As the worst drought in living memory persists in California, more evidence has arisen supporting my previously published theory on earthquakes from December 2013 http://www.lastminutesurvival.com/2013/12/17/earthquakes-on-the-rise-in-oklahoma-a-new-theory-to-explain-seismic-activity-in-areas-once-considered-geologically-stable/
Specifically, scientists are now beginning to bandwagon on the idea that as aquifers are drawn down, the earth will simultaneously sink and rebound causing quakes. I outlined this theory as a probable mechanism to explain why quakes in areas such as Charlottesville, Virginia and Oklahoma City, Oklahoma, where quakes were very rare, were suddenly occurring. I was able to conclude that there was a close correlation to quake activity in regions centered over confined, lake-like aquifers that have been heavily drawn down in recent years. Both Oklahoma City and Charlottesville have seen significant population increases over the last decade and have significantly drawn down their aquifers, which I believe has resulted in the occurrence of earthquakes. This conclusion better explains what I believe is a generally flawed belief that hydraulic fracking has caused quakes, specifically around Oklahoma. I dismissed fracking in my theory because the occurrence of quakes simply did not correspond well with high fracking activity. For example, if quakes were caused by fracking alone, then West Virginia and Pennsylvania should be experiencing a large number of quakes. This is not the case and when accounting for naturally occurring fault lines and other “known” causes of quakes, one must conclude that something other than fracking is at work. As stated, I have theorized that aquifer depletion is at the root of this quake activity and have been publishing on it since before the mainstream scientific community even considered the possibility.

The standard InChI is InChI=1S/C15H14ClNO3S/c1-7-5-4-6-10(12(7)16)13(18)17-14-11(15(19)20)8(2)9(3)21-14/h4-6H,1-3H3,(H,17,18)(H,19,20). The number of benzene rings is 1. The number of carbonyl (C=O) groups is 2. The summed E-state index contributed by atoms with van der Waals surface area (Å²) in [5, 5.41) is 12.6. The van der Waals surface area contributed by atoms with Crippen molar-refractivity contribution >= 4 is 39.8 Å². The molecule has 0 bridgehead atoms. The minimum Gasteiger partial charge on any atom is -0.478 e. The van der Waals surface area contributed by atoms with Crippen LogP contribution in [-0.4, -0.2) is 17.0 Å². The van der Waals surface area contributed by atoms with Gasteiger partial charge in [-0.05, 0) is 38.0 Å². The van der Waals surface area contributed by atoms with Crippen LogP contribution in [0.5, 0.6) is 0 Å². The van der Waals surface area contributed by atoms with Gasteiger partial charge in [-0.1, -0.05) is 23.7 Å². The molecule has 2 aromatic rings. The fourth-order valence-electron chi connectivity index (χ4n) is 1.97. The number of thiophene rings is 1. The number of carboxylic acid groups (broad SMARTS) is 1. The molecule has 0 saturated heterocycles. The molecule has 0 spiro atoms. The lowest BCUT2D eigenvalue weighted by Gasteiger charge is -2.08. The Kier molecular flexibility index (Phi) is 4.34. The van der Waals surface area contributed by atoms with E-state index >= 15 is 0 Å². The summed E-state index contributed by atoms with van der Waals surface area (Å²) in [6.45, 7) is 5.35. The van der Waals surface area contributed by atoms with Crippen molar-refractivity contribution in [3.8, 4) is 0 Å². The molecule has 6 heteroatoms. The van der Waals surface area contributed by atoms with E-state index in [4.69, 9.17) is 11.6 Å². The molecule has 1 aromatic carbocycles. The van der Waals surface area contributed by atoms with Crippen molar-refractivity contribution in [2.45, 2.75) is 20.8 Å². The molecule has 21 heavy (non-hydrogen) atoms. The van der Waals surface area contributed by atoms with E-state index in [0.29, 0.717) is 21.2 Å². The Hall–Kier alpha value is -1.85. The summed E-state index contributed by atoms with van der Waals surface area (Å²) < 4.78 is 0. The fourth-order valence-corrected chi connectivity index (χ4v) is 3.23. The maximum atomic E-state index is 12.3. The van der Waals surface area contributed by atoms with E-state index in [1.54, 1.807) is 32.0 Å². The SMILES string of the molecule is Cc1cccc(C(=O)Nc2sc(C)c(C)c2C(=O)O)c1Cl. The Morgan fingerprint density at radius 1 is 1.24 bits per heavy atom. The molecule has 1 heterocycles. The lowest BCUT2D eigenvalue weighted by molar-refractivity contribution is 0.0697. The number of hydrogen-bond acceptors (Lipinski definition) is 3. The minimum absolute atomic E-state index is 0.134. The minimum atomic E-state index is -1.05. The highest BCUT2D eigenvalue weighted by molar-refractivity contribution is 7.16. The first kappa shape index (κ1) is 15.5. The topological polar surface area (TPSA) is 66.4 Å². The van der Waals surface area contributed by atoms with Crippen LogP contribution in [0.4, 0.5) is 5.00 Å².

The “so what” factor for our readers is apparent when it comes to my quake activity theory. If you live in an area that draws on a confined aquifer and has a high population density, preparing for earthquake activity would be smart. As the drought in the South West persists, demand on ground water resources will continue to grow. The increased demand will unleash a number of small quakes that may or may not be capable of damaging homes and infrastructure. What is not known is if these quakes could disturb the stability of the ground so much that the aquifer reductions could trigger secondary and much larger quakes along known fault lines. I theorize that in the event an isolated aquifer is heavily drawn down and is collocated with a known fault, it could indeed trigger much larger and unpredicted quakes than previously thought possible. Now don’t say you didn’t see it coming!
By Guiles Hendrik
August 13, 2014
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